Central Willamette Credit Union has come up with a way for patrons to help a handful of local high schools, 3 cents at a time.
The company has issued special debit cards for West Albany, South Albany and Lebanon high schools, each bearing their name and logo. Anytime someone swipes the debit card, the credit union makes a 3-cent donation back to the specific school.
Cards started going out the beginning of September and more than 200 have been issued so far, said Erik Fedler, marketing manager. There is no limit on the number of cards that can be issued, times they can be swiped or total donations the individual schools can receive.
The cards are issued free to both new and current account holders and can be used immediately after they are received. With parent approval, they also are available to holders under the age of 18.
The high school debit card program is new to Central Willamette, but the sentiment isn't, said Stacie Wyss-Schoenborn, president and chief executive officer. The credit union has always been committed to education, she said, and is passionate about supporting students and families as they work toward their financial futures.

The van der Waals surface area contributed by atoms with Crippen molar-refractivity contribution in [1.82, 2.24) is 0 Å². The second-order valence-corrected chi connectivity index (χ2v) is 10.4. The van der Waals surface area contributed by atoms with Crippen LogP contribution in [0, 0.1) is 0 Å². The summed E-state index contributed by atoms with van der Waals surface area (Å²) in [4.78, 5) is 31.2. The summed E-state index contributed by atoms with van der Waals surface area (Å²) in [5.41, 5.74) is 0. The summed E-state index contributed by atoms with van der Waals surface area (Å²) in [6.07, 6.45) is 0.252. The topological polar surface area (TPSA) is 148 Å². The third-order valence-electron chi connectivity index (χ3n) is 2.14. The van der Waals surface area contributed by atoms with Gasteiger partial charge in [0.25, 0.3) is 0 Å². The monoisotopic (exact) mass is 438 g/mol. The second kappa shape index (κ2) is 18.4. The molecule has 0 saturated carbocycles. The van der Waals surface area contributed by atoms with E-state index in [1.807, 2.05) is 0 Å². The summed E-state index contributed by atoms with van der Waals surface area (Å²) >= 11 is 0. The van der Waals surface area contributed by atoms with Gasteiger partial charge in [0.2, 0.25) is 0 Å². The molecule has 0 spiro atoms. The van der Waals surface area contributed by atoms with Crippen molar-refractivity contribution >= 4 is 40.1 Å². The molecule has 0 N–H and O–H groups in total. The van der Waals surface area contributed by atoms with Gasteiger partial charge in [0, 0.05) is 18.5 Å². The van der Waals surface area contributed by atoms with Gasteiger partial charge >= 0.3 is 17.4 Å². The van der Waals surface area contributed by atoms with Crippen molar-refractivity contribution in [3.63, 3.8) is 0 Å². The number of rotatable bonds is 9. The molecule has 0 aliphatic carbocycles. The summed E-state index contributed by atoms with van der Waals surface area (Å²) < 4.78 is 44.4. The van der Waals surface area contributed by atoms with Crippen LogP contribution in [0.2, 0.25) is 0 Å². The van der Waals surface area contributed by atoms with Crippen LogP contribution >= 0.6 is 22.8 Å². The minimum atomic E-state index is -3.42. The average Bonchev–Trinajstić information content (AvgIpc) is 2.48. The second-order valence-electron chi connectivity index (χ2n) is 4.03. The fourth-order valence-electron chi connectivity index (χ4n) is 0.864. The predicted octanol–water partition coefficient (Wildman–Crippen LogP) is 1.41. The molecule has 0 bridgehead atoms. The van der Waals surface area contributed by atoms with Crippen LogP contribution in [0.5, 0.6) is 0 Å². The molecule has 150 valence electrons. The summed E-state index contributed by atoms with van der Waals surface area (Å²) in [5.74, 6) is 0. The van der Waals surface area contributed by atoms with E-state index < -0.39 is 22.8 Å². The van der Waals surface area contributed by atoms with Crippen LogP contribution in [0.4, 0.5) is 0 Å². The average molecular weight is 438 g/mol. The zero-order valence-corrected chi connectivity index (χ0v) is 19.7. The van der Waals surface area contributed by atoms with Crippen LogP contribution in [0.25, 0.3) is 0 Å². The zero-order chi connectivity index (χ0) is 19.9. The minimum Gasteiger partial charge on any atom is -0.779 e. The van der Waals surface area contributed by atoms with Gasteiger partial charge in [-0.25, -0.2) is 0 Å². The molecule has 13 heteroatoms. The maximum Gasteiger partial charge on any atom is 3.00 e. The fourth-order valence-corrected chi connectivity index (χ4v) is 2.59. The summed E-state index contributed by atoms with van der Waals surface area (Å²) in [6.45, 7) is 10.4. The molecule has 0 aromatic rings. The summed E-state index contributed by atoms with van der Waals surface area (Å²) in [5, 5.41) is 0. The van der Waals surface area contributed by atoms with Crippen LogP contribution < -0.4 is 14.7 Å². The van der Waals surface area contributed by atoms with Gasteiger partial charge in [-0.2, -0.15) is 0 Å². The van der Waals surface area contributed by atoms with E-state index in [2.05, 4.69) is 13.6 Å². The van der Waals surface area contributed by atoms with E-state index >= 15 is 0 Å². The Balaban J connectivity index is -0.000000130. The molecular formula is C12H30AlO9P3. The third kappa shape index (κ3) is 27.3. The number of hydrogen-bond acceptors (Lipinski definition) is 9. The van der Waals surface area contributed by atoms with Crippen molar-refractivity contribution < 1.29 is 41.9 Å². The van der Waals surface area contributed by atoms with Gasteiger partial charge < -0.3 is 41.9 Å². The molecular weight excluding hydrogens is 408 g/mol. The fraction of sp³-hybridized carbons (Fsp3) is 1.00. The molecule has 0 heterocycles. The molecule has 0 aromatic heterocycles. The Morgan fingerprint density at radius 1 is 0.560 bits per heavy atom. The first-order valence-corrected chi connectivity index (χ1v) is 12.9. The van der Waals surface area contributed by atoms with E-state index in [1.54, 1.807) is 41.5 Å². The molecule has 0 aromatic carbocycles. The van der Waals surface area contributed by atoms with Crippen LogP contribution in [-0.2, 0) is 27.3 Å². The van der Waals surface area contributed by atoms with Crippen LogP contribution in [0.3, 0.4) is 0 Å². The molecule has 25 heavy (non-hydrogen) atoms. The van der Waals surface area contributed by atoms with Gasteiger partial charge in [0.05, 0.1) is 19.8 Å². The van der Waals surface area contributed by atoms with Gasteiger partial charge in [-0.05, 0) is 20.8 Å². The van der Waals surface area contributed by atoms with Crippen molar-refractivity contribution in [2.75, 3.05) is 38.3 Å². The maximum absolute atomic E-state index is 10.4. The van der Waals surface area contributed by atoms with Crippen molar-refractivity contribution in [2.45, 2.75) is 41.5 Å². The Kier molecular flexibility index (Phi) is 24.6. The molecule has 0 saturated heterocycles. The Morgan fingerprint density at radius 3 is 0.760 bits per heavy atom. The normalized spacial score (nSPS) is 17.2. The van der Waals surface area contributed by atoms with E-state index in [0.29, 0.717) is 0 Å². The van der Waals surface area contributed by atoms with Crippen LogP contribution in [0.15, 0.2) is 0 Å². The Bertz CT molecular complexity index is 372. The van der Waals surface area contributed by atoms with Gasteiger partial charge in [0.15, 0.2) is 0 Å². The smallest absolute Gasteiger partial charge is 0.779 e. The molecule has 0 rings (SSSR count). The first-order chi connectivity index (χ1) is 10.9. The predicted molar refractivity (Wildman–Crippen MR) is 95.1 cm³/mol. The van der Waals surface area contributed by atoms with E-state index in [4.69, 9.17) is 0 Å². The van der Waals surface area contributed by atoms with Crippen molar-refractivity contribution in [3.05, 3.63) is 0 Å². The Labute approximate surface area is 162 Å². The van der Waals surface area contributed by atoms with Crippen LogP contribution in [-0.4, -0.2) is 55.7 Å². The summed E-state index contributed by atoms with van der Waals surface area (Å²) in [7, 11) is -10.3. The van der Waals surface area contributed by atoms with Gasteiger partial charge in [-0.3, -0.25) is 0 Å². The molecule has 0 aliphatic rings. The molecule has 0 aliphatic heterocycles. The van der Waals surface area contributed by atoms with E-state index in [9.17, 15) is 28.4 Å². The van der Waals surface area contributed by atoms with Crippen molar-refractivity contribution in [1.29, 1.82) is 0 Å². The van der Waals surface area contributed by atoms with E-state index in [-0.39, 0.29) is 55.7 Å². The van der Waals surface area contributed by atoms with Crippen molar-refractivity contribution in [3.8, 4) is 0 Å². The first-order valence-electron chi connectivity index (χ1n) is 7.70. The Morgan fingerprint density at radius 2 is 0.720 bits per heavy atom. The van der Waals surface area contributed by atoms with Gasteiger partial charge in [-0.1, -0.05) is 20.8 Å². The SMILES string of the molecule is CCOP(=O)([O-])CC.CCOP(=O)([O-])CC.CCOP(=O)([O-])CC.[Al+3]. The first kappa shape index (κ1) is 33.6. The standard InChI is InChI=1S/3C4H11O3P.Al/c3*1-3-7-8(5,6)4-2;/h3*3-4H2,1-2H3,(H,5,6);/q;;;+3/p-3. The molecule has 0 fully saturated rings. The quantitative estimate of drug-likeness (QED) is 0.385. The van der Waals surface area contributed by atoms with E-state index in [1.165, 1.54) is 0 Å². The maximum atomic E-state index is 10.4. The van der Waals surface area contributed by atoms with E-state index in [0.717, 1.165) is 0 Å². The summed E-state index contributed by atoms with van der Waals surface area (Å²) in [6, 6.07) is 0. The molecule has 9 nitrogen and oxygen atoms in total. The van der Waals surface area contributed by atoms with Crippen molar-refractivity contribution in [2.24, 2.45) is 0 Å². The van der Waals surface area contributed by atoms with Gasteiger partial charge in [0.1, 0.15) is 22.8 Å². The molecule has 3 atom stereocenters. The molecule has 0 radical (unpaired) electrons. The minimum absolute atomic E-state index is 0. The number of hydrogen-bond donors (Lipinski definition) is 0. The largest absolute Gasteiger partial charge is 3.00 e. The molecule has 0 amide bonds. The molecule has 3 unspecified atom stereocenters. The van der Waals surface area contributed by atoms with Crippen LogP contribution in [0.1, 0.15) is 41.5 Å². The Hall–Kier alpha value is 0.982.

The company has long awarded mini-grants to teachers for classroom projects. Central Willamette employees also spend hundreds of hours teaching financial literacy to mid-valley students, and the credit union presents a Financial Reality Fair each year at West Albany (this year, South will join).
"Public schools in Oregon are struggling, and we believe it will take a village to improve our education system. In partnering with our schools, we understand that we are making a difference in the viability of our community at large," Wyss-Schoenborn said.
"Having well-educated, well-rounded seniors graduating from our high schools fosters growth and expansion for local businesses while attracting new industry to our communities and benefiting all who live, work and play here."
Central Willamette also serves Philomath, Sweet Home, Salem and Corvallis but hasn't yet made arrangements for cards for their high schools, Fedler said. "We would love to add other schools that would be interested in doing this."
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